Interleaved: Audio and video content is interleaved. This is the standard usage. Recommended and mostly used. Some tools create interleaved AVIs with bad sync. MPlayer detects these as interleaved, and this climaxes in loss of A/V sync, probably at seeking. These files should be played as non-interleaved (with the -ni option).
Non-interleaved: First comes the whole video stream, then the whole audio stream. It thus needs a lot of seeking, making playing from network or CD-ROM difficult.
MPlayer supports two kinds of timings for AVI files:
bps-based: It is based on the bitrate/samplerate of the video/audio stream. This method is used by most players, including avifile and Windows Media Player. Files with broken headers, and files created with VBR audio but not VBR-compliant encoder will result in A/V desync with this method (mostly at seeking).
interleaving-based: It does not use the bitrate value of the header, instead it uses the relative position of interleaved audio and video chunks, making badly encoded files with VBR audio playable.
Any audio and video codec is allowed, but note that VBR audio is not well supported by most players. The file format makes it possible to use VBR audio, but most players expect CBR audio, thus they fail with VBR. VBR is uncommon and Microsoft's AVI specs only describe CBR audio. I also noticed that most AVI encoders/multiplexers create bad files when using VBR audio. There are only two known exceptions: NanDub and MEncoder.
ASF (Active Streaming Format) comes from Microsoft. They developed two variants of ASF, v1.0 and v2.0. v1.0 is used by their media tools (Windows Media Player and Windows Media Encoder) and is very secret. v2.0 is published and patented :). Of course they differ, there is no compatibility at all (it is just another legal game). MPlayer supports only v1.0, as nobody has ever seen v2.0 files :). Note that ASF files nowadays come with the extension .WMA or .WMV.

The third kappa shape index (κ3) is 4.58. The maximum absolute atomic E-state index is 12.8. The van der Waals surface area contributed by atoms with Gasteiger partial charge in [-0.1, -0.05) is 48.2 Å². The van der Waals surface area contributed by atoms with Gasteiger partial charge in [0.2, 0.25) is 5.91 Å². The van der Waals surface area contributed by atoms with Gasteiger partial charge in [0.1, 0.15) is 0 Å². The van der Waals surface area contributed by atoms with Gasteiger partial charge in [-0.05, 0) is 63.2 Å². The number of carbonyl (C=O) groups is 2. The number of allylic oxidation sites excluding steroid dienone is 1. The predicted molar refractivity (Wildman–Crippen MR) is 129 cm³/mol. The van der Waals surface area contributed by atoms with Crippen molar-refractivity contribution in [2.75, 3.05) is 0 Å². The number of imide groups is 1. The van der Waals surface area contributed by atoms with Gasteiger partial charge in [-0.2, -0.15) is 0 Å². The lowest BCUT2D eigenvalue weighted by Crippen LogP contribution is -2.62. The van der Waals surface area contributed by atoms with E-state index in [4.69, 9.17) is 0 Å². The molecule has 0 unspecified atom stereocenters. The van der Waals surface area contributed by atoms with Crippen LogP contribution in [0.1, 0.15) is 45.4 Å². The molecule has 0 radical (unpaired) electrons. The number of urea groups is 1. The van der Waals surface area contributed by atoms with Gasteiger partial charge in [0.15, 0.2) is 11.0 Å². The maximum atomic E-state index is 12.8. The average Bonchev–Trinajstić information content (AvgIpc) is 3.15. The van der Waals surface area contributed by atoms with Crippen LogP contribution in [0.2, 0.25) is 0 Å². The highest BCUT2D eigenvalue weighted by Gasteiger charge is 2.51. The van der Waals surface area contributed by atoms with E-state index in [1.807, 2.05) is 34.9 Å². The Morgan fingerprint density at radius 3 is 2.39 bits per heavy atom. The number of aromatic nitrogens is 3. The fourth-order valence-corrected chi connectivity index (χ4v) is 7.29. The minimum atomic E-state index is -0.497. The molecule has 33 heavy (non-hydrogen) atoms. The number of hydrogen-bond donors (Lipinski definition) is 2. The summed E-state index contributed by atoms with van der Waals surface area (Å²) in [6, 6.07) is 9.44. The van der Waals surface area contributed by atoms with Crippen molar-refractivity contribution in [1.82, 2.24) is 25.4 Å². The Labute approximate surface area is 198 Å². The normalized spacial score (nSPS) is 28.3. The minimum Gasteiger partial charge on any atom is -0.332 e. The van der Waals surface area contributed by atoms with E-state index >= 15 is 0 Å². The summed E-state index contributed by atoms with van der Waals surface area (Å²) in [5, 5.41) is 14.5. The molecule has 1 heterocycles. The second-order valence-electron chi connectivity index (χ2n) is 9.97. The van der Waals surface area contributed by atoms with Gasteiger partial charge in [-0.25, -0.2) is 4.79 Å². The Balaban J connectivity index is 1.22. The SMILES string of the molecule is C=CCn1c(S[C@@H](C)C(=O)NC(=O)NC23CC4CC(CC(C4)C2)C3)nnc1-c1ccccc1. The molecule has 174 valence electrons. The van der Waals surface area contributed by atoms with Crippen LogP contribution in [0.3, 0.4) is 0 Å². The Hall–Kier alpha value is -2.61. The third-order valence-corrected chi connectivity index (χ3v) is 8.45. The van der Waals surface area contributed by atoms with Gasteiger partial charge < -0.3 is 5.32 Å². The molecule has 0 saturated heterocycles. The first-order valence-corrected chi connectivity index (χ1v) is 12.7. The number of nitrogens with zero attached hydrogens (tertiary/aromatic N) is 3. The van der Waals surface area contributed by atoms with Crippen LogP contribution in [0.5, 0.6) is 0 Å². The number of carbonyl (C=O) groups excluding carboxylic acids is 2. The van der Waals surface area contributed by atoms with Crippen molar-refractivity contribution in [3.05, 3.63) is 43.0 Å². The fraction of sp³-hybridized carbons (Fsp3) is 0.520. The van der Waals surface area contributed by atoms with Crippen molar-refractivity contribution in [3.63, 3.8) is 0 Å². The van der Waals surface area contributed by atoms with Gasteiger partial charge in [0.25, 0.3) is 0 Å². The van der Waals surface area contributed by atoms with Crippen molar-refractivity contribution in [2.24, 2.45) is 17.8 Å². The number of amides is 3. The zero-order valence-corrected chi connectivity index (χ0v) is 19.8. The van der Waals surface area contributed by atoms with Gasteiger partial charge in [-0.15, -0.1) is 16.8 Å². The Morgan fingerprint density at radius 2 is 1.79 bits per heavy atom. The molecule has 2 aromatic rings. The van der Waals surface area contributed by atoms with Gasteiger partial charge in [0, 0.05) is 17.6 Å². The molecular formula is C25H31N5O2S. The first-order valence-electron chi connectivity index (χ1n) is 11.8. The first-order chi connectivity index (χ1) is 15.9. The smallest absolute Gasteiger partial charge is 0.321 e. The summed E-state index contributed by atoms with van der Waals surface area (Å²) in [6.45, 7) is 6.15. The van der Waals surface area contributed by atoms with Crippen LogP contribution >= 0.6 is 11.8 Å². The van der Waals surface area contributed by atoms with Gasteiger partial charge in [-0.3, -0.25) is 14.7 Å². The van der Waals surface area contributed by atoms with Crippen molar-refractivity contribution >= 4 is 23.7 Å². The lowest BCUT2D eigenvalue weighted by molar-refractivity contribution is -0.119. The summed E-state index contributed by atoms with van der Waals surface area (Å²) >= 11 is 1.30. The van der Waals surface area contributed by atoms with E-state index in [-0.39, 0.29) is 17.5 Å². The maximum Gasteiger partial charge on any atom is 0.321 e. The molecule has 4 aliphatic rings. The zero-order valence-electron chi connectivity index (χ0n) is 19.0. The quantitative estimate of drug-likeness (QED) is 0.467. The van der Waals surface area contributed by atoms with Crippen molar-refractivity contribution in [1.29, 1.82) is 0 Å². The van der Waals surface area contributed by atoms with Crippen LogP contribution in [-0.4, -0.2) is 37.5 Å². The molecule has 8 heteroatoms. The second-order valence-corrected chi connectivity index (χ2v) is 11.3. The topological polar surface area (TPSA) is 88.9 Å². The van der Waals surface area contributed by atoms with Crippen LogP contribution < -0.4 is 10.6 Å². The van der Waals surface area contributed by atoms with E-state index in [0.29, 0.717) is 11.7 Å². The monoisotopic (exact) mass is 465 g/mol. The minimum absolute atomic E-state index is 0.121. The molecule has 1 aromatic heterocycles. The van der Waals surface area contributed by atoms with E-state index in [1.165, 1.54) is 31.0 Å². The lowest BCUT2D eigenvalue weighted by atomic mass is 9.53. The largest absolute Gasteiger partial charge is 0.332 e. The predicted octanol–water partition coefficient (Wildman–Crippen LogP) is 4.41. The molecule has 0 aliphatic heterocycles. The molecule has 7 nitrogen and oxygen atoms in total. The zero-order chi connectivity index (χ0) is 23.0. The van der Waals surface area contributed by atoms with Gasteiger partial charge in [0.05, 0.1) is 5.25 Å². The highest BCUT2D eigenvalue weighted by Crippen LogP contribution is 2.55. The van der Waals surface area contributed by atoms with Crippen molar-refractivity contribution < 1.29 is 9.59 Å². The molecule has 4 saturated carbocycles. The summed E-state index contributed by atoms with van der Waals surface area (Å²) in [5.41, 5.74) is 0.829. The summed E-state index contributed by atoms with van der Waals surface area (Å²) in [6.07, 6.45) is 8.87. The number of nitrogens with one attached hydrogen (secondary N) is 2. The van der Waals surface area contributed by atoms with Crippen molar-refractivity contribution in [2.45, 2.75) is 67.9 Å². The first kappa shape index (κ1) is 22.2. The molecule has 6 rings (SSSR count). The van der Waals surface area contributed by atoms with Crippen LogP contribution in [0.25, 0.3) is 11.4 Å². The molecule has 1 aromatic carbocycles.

These formats were designed by Apple and can contain any codec, CBR or VBR. They usually have a .QT or .MOV extension. Note that since the MPEG-4 group chose QuickTime as the recommended file format for MPEG-4, their MOV files come with a .MPG or .MP4 extension (Interestingly the video and audio streams in these files are real MPG and AAC files. You can even extract them with the -dumpvideo and -dumpaudio options.).
MPlayer happily demuxes VIVO file formats. The biggest disadvantage of the format is that it has no index block, nor a fixed packet size or sync bytes and most files lack even keyframes, so forget seeking!
The video codec of VIVO/1.0 files is standard h.263. The video codec of VIVO/2.0 files is a modified, nonstandard h.263v2. The audio is the same, it may be g.723 (standard), or Vivo Siren.